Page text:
Study links mercury from power plants to autism
March 17, 2005
By TODD ACKERMAN
Copyright 2005 Houston Chronicle
Texas researchers are reporting an alternative to the theory that the mercury in vaccines is related to the explosion of autism — mercury released by coal-burning power plants.
- The increase: Once thought to occur in 1 of every 10,000 children, autism today is estimated to afflict 1 in 250.
- Suspected cause: Mercury is a neurotoxin that affects the brain, spinal cord, kidneys and liver. It is released by coal-burning power plants.
- The study numbers: A University of Texas Houston Health Science Center at San Antonio study found a 17 percent increase in the autism rate for every 1,000 pounds of mercury released into the environment.
After years of debate about whether a nationwide explosion in autism is related to a mercury-based preservative used in vaccines, Texas researchers have found a new suspect: mercury from coal-burning power plants.
In a new study, scientists at the University of Texas Health Science Center at San Antonio are reporting a strong correlation between higher mercury release levels and the developmental disorder marked by communication and social interaction problems.
"This is a preliminary study that needs further study but suggests there is a link," said Raymond F. Palmer, an associate professor in the UT-San Antonio's department of family and community medicine and the study's lead author. "If corroborated, it would have pretty severe implications for policy."
Palmer called the study the first to examine the relationship between potentially chronic, low-dose exposure to mercury and developmental disorders such as autism. He stressed it does not prove causation.
The study, to be published in an upcoming edition of the journal Health and Place and already online, looked at 254 counties and 1,200 school districts in Texas, comparing 2001 mercury emission levels with rates of autism and special education services.
Using statistical modeling, Palmer's team found a 17 percent increase in autism rates for every 1,000 pounds of mercury released.
About 48 tons of mercury are released in the air annually in the United States from hundreds of coal-burning plants. Texas plants release more than those in any other state.
The study was undertaken amid uncertainty about a dramatic increase in autism. Once thought to occur in 1 of every 10,000 children, today it is estimated to afflict as many as 1 in 250.
The still poorly understood disorder has a strong genetic component, but the increase in cases has fueled theories the environment is playing a role. To some, mercury, a neurotoxin that affects the brain, spinal cord, kidneys and liver, made logical sense.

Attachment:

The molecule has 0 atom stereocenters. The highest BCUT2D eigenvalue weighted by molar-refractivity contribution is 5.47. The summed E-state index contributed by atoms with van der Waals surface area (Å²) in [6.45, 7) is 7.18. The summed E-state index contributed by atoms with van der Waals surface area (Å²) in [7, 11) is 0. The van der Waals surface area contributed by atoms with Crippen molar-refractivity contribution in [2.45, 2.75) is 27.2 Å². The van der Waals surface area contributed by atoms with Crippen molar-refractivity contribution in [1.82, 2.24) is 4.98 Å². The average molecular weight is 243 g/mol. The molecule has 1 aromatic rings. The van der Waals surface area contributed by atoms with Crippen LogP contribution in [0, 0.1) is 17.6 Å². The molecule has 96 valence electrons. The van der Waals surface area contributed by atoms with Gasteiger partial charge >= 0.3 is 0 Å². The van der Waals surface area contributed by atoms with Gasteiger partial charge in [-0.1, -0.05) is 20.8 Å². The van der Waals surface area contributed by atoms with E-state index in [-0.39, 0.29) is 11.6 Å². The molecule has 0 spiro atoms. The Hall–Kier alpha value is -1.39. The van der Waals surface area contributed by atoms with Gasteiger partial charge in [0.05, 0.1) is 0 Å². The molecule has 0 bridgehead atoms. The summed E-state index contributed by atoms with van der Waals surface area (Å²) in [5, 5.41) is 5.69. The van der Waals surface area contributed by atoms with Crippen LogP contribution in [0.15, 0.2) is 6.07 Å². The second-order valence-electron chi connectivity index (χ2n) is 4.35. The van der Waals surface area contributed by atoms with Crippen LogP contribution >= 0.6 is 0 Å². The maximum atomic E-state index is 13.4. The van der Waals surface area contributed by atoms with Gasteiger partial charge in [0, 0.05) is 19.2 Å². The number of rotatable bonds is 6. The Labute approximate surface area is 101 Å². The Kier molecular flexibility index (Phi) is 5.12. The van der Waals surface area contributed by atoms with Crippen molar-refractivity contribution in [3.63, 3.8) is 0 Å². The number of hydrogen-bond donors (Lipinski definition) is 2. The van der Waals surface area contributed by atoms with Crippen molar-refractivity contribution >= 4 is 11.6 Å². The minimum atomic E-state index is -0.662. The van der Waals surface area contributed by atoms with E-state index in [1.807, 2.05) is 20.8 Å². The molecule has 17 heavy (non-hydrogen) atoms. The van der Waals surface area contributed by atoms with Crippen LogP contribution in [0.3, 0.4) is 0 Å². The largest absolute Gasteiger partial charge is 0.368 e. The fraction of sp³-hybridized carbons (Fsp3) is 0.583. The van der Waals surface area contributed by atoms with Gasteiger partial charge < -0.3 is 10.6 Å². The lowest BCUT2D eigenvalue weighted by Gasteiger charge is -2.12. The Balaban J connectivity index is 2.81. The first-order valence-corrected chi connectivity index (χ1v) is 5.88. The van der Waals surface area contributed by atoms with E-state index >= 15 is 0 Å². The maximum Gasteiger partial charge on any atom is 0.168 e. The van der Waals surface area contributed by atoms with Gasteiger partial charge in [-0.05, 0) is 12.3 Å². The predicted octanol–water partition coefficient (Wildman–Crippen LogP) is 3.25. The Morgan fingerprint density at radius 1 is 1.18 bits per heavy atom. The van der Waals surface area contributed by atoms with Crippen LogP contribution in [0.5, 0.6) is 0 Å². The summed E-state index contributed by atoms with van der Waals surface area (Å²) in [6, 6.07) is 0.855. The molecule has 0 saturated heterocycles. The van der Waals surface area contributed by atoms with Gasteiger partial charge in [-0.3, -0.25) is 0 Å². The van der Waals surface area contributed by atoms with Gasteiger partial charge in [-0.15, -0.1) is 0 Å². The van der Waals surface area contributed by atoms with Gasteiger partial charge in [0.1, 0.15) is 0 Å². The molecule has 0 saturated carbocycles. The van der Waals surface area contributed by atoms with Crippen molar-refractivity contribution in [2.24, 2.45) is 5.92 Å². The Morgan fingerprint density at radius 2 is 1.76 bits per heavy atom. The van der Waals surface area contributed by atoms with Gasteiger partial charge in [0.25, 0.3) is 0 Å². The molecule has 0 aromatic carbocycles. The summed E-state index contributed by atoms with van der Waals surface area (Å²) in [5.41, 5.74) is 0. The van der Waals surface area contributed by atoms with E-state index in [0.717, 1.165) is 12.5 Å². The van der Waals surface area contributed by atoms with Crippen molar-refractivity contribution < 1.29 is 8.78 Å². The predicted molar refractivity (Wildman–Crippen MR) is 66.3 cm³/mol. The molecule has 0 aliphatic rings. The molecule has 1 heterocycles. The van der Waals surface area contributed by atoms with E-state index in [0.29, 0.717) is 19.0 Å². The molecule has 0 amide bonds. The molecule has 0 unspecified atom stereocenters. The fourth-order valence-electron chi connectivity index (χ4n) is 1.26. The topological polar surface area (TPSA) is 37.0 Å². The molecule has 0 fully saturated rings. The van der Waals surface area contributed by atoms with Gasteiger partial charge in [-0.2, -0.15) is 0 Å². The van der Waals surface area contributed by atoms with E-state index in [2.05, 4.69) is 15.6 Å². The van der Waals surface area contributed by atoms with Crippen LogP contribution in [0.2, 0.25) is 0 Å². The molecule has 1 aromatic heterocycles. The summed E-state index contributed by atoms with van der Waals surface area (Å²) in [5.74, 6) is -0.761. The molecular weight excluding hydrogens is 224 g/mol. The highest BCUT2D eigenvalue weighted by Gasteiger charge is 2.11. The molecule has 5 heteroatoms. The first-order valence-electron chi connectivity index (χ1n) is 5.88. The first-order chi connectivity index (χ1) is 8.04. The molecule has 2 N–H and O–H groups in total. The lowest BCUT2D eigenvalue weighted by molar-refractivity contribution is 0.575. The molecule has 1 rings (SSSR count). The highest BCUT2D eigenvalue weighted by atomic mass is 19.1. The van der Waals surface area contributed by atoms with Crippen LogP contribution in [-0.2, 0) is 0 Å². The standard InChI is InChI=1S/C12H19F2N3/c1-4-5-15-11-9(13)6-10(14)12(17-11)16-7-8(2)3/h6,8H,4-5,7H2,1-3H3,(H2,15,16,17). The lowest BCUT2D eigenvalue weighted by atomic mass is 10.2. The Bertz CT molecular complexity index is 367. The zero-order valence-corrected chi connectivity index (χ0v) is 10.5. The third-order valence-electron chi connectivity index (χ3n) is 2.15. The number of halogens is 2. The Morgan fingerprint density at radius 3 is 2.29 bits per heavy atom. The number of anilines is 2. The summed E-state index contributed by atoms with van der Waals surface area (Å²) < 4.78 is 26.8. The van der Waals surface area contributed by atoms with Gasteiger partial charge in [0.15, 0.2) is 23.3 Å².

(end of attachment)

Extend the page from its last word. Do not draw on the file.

Suspicion initially fell upon vaccines, many of which use thimerosal, a mercury-based preservative. During the period reported autism rates grew, U.S. health authorities expanded the shots given to children, causing many parents to suspect the vaccine. But no proof was ever found; and last year, a controversial Institute of Medicine report concluded there is no causal link.
Dr. Sarah Spence, medical director of the UCLA Autism Evaluation Clinic, called the UT-San Antonio study "very interesting." She noted that the mercury released by power plants has known toxic effects on humans, whereas that's still speculative in the kind of mercury used in vaccines.
"If the statistical modeling in the study is accurate, it's an important first step," said Spence. "Proving causation would provide important information to both researchers and clinicians, who know people receiving treatment to remove mercury."
Susan West Marmagas, director of the Washington, D.C.-based Physicians for Social Responsibility's environment and health program, called the study "the kind of research the scientific community needs to better evaluate the potential links between mercury and autism," but said she would need to confer with experts before commenting further.
Palmer said his next step will be to look at associations between mercury emissions and autism rates over time, about 15 years. He will start with Texas data, then compare that to national numbers.
"If this study is corroborated, I would hope it leads to reductions, just as studies led to reductions in lead," said Palmer.
The Bush administration Tuesday ordered power plants to cut mercury pollution from smokestacks by nearly half within 15 years. Environmentalists complained that the order fell short of what was needed.
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